On Saturday, the overall second Senate impeachment trial of ex-President Donald Trump drew to a close, with seven Republicans voting in favor of conviction on a charge of incitement of insurrection. Because of the current party breakdown in the Senate, in order to actually enact a conviction, a full 17 Republican votes were needed to bring the total up to the required 67 votes. Nevertheless, the rebuke is clear — seven Republican Senators who represent millions and millions of people between them voted in favor of the conviction of a de facto leader of their own political party.
Before the trial drew to a close, House impeachment case managers including lead manager Rep. Jamie Raskin (D-Md.) offered compelling closing arguments against the former president. On January 6, a mob of frenzied rioters at the U.S. Capitol building operated under the explicit pretense of lies from Donald Trump about the integrity of the 2020 presidential election, which he delusionally claimed was rigged for Joe Biden.
Addressing Senators on Saturday afternoon, Raskin commented as follows:
‘We have offered you overwhelming and irrefutable and certainly un-refuted evidence that former President Trump incited this insurrection against us… I have no doubt that you all noticed that despite the various propaganda reels and so on, President Trump’s lawyers have said almost nothing to contest or overcome the actual evidence of former President Trump’s conduct that we presented.’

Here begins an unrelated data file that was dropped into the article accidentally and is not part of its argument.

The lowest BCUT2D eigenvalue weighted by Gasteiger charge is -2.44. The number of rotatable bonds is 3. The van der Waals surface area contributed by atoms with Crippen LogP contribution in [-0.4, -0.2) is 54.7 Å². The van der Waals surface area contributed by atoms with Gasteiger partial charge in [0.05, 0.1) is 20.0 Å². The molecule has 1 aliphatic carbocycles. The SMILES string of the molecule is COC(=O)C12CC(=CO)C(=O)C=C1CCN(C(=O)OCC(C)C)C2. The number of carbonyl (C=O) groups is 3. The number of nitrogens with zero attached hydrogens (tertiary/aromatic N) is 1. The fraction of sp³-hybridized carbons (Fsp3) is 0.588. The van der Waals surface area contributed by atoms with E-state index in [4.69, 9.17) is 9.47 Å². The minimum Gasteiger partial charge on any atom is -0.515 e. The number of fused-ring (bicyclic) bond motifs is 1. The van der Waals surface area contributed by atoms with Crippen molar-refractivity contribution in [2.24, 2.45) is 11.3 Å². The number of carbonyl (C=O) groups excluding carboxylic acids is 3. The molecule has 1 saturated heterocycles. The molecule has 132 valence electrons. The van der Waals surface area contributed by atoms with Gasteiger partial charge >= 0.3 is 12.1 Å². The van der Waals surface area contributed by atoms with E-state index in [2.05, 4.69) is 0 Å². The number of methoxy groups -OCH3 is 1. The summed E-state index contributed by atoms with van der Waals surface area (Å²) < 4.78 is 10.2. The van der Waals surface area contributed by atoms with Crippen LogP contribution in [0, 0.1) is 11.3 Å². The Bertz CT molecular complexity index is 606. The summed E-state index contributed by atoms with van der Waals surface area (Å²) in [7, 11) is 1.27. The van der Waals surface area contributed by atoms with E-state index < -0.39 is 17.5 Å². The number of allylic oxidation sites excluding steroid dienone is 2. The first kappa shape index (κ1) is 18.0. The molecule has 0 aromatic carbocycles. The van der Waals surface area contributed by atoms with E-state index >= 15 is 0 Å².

Indeed — contesting the fact that, on the day of the rioting, Trump tweeted a justification for the violence isn’t exactly feasible. Trump’s remarks in which he characterized the rioting as a sensible consequence of the imaginary nationwide election fraud were public.
Raskin added the following:
‘How did Donald Trump react when he learned of the violent storming of the Capitol and the threats to Senators, members of the House, and his own Vice President as well as the images he saw on TV or the pummeling and beating and harassment of our police officers? Did he spring into action to stop the violence and save us?.. No. He delighted in it. He reveled in it… He could not understand why the people around him did not share his delight. And then a long period of silence ensued while the mob beat the daylights out of police officers and invaded this building… and proceeded to hunt down Vice President Mike Pence as a traitor.’
Raskin referenced comments from Sen. Ben Sasse (R-Neb.), who voted to convict Trump over the weekend. Sasse told conservative radio host Hugh Hewitt that he heard from White House staffers that, on January 6, Trump “was walking around the White House confused about why other people on his team weren’t as excited as he was as you had rioters pushing against Capitol Police trying to get into the building.” Trump “was delighted,” Sasse added.
Raskin concluded on Saturday, in part, by noting as follows:
‘Through his acts of omission and commission that day, he abused his office by siding with the insurrectionists at almost every point rather than with the Congress of the United States, rather than with the Constitution.’
Watch Raskin below:
Although seven Republican Senators voted to convict Trump, the fact that 43 Republican Senators subsequently voted to give him a free pass remains troubling.